To wash. Or not to wash. That, is the question.

Do you wash your eggs?

  • Yes

    Votes: 42 25.9%
  • No

    Votes: 46 28.4%
  • Only when VISIBLY dirty.

    Votes: 74 45.7%

  • Total voters
    162

AgentJeffy

Chirping
Jul 30, 2018
43
189
69
North Carolina
Hey everyone!

So this is going to be more of a collection of ideas all in one place for chicken eggs. I'm aware of the pros and the cons of egg washing for the most part. But I still think this would be a useful thread for anyone looking for the arguments from both sides, as well as a poll to see which thought camp is larger. So in this thread just post if you wash your eggs or not and what your thought is about it, as well as vote in the poll.

Thanks everyone, and happy laying!
 

AgentJeffy

Chirping
Jul 30, 2018
43
189
69
North Carolina
I for one do not wash my eggs.

Salmonella is only a concern if your coop/chickens are dirty. My chickens free range all day and aren't confined in a space of filth. Nature has provided a wonderful way of preventing the permeation of bacteria into the eggs (the bloom on the eggs produced by the mother) and if it's sufficient enough to protect the existence of the chicken offspring, then it's sufficient enough for my consumption, lol.

Not to mention salmonella has always been a thing, but eggs were ate without much issue for centuries. Salmonella outbreaks only became a concern when eggs were mass harvested in filthy conditions. I'd be surprised if any of the chicken breeders/keepers on here have had an issue with salmonella.
 

wyoDreamer

Crowing
9 Years
Nov 10, 2010
4,720
5,716
411
NE Wisconsin
I can't vote because my answer is both. If they are dirty, they get washed and put in the fridge, if they are clean they go in the carton on the counter. I have an 18-egg carton in refrigerator and we cycle through the eggs fairly fast for fried eggs for breakfast. (cold eggs fry up better than room temp eggs. The yolks stand tall and the whites don't run nearly as far and wide) If too many build up in the refrigerator, I boil them for lunches.
The clean eggs on the counter are for baking, cooking, scrambled, and giving away to friends. If I get too many on the counter - um - wait, that hasn't happened. Our friends like to get fresh eggs. One friend gifts us with homegrown maple syrup and another gives us venison sausage.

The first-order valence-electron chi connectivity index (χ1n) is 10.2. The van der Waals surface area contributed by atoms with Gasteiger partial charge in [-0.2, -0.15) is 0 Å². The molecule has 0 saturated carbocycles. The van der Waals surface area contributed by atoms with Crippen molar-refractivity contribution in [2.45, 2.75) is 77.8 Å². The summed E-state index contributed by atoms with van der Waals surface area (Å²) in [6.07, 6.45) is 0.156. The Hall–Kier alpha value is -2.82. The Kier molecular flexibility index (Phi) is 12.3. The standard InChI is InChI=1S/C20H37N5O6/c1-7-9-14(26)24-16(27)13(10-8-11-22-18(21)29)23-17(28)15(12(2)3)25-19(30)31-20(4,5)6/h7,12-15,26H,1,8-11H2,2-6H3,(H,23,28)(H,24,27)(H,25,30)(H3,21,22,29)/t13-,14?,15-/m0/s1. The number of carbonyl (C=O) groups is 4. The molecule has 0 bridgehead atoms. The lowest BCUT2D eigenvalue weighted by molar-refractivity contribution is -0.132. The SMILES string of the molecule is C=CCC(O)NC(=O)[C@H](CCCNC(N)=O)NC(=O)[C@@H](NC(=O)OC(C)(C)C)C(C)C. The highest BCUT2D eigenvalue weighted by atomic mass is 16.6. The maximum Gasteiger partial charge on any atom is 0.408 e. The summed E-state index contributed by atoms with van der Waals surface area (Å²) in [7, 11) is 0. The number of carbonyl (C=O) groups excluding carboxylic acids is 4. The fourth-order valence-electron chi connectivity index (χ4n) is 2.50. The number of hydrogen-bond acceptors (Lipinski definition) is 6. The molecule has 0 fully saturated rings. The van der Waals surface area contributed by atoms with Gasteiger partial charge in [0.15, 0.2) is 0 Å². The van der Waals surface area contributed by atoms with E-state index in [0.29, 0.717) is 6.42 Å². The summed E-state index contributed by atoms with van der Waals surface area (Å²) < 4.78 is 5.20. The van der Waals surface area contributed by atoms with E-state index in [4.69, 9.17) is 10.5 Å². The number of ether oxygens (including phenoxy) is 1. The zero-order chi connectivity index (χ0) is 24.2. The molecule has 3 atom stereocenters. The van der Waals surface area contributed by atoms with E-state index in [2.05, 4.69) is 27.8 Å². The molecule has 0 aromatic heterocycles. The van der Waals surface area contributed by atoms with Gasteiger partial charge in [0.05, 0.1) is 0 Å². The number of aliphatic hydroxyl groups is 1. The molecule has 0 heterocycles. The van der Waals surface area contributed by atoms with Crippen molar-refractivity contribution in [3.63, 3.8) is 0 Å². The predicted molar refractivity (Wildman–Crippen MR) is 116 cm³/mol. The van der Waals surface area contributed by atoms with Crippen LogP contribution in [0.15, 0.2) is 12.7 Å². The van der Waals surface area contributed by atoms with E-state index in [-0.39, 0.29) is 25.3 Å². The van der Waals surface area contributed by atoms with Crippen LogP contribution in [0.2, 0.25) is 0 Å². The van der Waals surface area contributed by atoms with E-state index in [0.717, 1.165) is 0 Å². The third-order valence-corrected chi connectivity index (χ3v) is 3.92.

AgentJeffy

Chirping
Jul 30, 2018
43
189
69
North Carolina
I can't vote because my answer is both. If they are dirty, they get washed and put in the fridge, if they are clean they go in the carton on the counter. I have an 18-egg carton in refrigerator and we cycle through the eggs fairly fast for fried eggs for breakfast. (cold eggs fry up better than room temp eggs. The yolks stand tall and the whites don't run nearly as far and wide) If too many build up in the refrigerator, I boil them for lunches.
The clean eggs on the counter are for baking, cooking, scrambled, and giving away to friends. If I get too many on the counter - um - wait, that hasn't happened. Our friends like to get fresh eggs. One friend gifts us with homegrown maple syrup and another gives us venison sausage.
I'll add a third option of (Only when they are visibly dirty), I just assumed that everyone washed them when they were visibly dirty so I didn't include it. I just know that some people will wash regardless of visibility of filth.
 

RodNTN

Hatchaolic
6 Years
May 22, 2013
7,065
9,585
587
The Volunteer State
My Coop
My Coop
I'll add a third option of (Only when they are visibly dirty), I just assumed that everyone washed them when they were visibly dirty so I didn't include it. I just know that some people will wash regardless of visibility of filth.
Now washing without being dirty is something I don't agree on.
 
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